previous next

Chapter 7:

  • In what sense Virginia seceded from the Union.
  • -- a new interpretation of the war of the Confederates. -- influence of Virginia on the other Border States. -- replies of these States to Lincoln's requisition for troops. -- Secession of Tennessee, Arkansas, and North Carolina. -- seizure of Federal forts in North Carolina. -- movements in Virginia to secure the Gosport navy-yard and Harper's Ferry. -- their success. -- burning of Federal ships. -- attitude of Maryland. -- the Baltimore riot. -- Chase of Massachusetts soldiers. -- excitement in Baltimore. -- timid action of the Maryland Legislature. -- military despotism in Maryland. -- arrests in Baltimore. -- a reign of terrour. -- light estimation of the war in the North. -- why the Federal Government sought to belittle the contest. -- Lincoln's view of the war as a riot. -- Seward's letter to the European Governments. -- Early action of England and France with respect to the war. -- Mr. Gregory's letter to the London times. -- Northern conceit about the war. -- prophecies of Northern journals. -- a “three months war.” -- Ellsworth and Billy Wilson. -- martial rage in the North. -- imperfect appreciation of the crisis in the South. -- Early ideas of the war at Montgomery. -- secret history of the Confederate Constitution. -- Southern opinion of Yankee soldiers. -- what was thought of “King cotton.” -- absurd theories about European recognition. -- lost opportunities of the Confederate Government. -- blindness and littleness of mind North and South. -- reflection on public men in America. -- comparison of the resources of the Northern and Southern States. -- the census of 1860. -- material advantages of the North in the war. -- the question of subsistence. -- poverty of the South in the material and means of war. -- how the Confederacy was supplied with small arms. -- peculiar advantages of the South in the war. -- the military value of space. -- lessons of history. -- the success of the Southern Confederacy, a question only of resolution and endurance. -- only two possible causes of failure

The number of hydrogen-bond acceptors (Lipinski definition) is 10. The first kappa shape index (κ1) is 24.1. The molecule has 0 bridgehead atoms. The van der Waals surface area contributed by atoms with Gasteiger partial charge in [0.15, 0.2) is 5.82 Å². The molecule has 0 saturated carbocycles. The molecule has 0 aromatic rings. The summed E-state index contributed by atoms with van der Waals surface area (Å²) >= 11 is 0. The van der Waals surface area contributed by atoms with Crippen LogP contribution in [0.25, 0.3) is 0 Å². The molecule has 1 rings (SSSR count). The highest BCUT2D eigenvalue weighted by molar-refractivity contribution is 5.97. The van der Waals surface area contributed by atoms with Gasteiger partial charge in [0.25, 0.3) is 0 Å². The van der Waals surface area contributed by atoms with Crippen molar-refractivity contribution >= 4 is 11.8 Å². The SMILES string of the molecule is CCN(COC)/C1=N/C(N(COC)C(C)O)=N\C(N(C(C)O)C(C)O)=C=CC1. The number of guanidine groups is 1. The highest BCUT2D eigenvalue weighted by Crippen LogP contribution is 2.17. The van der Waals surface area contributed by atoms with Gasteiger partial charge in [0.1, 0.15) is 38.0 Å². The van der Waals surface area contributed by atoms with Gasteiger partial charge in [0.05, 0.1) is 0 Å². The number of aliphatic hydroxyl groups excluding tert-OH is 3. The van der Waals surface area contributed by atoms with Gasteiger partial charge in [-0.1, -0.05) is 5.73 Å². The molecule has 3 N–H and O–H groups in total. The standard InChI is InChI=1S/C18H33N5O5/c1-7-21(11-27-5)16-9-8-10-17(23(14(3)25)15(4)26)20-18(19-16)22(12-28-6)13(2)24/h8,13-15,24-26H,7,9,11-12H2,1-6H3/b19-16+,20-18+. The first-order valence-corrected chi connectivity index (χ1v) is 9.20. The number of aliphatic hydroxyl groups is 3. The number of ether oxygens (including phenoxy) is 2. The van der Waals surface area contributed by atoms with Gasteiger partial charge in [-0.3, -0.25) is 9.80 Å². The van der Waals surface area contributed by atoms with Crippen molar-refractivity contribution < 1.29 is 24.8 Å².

It is to be remarked that Virginia did not secede in either the circumstances or sense in which the Cotton States had separated themselves from the Union. She had no delusive prospects of peace to comfort or sustain her in the decisive step she took. She did not secede in the sense in which separation from the Union was was the primary object of secession. On the contrary, her attachment to the Union had been proved by the most

Creative Commons License
This work is licensed under a Creative Commons Attribution-ShareAlike 3.0 United States License.

An XML version of this text is available for download, with the additional restriction that you offer Perseus any modifications you make. Perseus provides credit for all accepted changes, storing new additions in a versioning system.

hide People (automatically extracted)
Sort people alphabetically, as they appear on the page, by frequency
Click on a person to search for him/her in this document.
Abraham Lincoln (2)
Billy Wilson (1)
William H. Seward (1)
King (1)
Gregory (1)
Ellsworth (1)
hide Dates (automatically extracted)
Sort dates alphabetically, as they appear on the page, by frequency
Click on a date to search for it in this document.
1860 AD (1)
hide Display Preferences
Greek Display:
Arabic Display:
View by Default:
Browse Bar: